But at least they’re willing to talk about it. At least they let you be not okay and don’t judge you for it. At least they try.
And if more people committed to using this power for the most good that they can? Can you even imagine?
YA brings deep messages into no man’s land.
An Academy Award winning director once claimed that Marvel Cinematic Universe movies “aren’t cinema.” Other directors and actors concurred that it “diminished quality of films” and that watching one didn’t gain anything, enlighten you, or inspire you at all.
MCU actors immediately countered.
“I’ve made Marvel movies and I’ve also made movies that have been in the conversation in the world of the Oscars, and the only difference, really, is one is much more expensive than the other. But the way I break down the character, the way the director etches out the arc of the story and characters — it’s all the same, just done on a different scale." (Tom Holland)
“I think that Marvel films are so popular because they’re really entertaining and people desire entertainment when they have their special time after work, after dealing with their hardships in real life." (Natalie Portman)
“I would say art is subjective, and so it is artistic to make a big project superhero film for sure — it's just a different type of art." (Karen Gillan)
YA is the same way.
Read those quotes again, but put YA in the blanks where it says Marvel films.
We’re like the MCU. We’re seen as a lesser form of storytelling because we like whimsical worlds and epic battles. We’re seen as nothing more than entertainment. It corresponds with what today’s world tends to believes about young people—that we’re shallow, that we have nothing of value to say.
But, between most Academy Award nominated films and, say, The Avengers, which one are you more likely to have seen? So, which one has been more likely to speak to you?
People look for a fun, whimsical story after a long day of being human. It gets our foot in the door, it gets us in.
Once we’re in, whimsy speaks to people like nothing else can. Whimsy just might be one of the deepest things there is—it says what we’re never allowed to speak aloud without ever saying a word.
This is why I write YA. This is why I write at all.
God is still up to His elbows in YA. He works through books whether or not they acknowledge Him, so imagine what He can do with books that do, whether explicitly or implicitly. He's not done with YA, and He has given YA unique qualities to reach people in their most formative years.
I'm honored that He has called me to be a part of this mission.
The Odd Duck Society is the next step of that mission, and I’m so excited to come alongside other authors who have a heart for all readers of all ages.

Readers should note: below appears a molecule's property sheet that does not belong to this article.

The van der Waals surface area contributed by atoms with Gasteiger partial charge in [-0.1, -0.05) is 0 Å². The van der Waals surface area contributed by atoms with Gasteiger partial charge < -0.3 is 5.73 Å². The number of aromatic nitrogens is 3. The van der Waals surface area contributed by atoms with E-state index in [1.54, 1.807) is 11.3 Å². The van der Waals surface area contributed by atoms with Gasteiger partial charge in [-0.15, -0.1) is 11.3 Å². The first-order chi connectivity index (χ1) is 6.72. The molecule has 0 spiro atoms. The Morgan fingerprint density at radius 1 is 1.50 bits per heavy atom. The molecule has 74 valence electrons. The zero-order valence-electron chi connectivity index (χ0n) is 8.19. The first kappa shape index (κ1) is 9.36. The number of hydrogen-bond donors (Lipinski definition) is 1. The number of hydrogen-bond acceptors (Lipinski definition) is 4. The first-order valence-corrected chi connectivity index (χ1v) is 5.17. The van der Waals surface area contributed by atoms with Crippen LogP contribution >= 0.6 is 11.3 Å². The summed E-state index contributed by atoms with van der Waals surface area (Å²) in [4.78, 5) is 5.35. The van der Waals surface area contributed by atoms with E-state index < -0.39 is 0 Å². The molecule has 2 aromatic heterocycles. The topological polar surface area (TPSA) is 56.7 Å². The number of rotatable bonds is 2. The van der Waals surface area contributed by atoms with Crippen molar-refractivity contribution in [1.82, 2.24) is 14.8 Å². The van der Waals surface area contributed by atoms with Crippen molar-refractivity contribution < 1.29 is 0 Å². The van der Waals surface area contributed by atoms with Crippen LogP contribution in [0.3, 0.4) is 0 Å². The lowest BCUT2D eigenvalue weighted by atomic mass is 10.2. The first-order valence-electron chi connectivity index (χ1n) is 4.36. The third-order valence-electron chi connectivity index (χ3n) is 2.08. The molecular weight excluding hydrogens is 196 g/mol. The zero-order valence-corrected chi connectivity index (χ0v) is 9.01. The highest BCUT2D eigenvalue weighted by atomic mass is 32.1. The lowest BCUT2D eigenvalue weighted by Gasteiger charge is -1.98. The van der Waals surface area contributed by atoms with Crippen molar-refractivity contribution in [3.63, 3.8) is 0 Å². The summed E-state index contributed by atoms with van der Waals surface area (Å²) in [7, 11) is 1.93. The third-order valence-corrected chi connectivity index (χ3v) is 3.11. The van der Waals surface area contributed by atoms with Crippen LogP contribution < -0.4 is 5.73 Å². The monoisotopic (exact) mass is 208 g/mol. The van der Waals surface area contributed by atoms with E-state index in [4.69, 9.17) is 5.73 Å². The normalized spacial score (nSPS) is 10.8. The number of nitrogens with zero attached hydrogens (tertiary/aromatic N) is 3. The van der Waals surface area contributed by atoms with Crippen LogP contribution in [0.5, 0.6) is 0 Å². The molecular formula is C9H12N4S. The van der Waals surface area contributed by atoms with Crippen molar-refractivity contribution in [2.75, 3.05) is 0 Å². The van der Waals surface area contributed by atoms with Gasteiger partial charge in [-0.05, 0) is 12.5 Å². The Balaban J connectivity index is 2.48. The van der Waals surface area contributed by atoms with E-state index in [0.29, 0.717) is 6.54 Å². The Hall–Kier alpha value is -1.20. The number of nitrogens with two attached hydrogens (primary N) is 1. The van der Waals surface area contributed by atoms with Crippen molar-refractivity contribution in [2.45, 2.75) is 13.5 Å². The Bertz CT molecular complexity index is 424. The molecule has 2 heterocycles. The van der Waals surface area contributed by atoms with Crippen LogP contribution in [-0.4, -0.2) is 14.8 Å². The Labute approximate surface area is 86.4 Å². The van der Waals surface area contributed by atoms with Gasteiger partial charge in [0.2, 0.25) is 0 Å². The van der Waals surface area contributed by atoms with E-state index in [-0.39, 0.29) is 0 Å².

~ the author ~
Rachel Leitch lives her own adventure in northern Indiana, with her parents, three sisters, two brothers, and a dog who thinks he’s the hero of her story. She writes young adult historicals with a dash of adventure or a spark of magic. When she’s not hidden away writing, she’s trying to fit all her reads on her shelf in a somewhat organized manner, obsessing over character arcs, drinking chai, daydreaming at the piano, or teaching students to be just as bookish as she is. In all her adventures, she learns how to shine brighter for the Father of Lights.
~ the anthology ~
Springtime in Surrey, the first collection releasing with Wild Blue Wonder Press, is a Christian anthology featuring eight lovely stories. With a mix of historical and contemporary, romance and women’s fiction, a dash of mystery here and there, real-life themes presented in a loving way, and a vintage feel, this story is sure to charm lovers of Christian women’s fiction.
Learn more at Wild Blue Wonder Press!
There are few genres as complicated as YA. Oftentimes, we lose faith in the genre (like the blogger Rachel mentioned in the beginning of her post) when we look at the hyper-sexual adult books being marketed as YA or the childish, poorly written books out there. But we shouldn't let all those bad apples spoil the whole bunch of amazing opportunities YA presents to us! How many of us read YA? How many of us fell in love with reading at that age of 13-18 or in reading YA novels? *watches for the show of hands*
That's what I thought.
There's room for revival in YA, folks! Like Rachel says, “God is up to His elbows in YA." So readers, promote those edifying YA novels. And writers, write YA stories that uplift and inspire. To get started, y'all drop the titles of your favorite YA books - and why you love them so much - down in the comments! We'd love to hear your recommendations!
Let us know what you thought of Rachel's post, and don't forget to check out Springtime in Surrey! 😊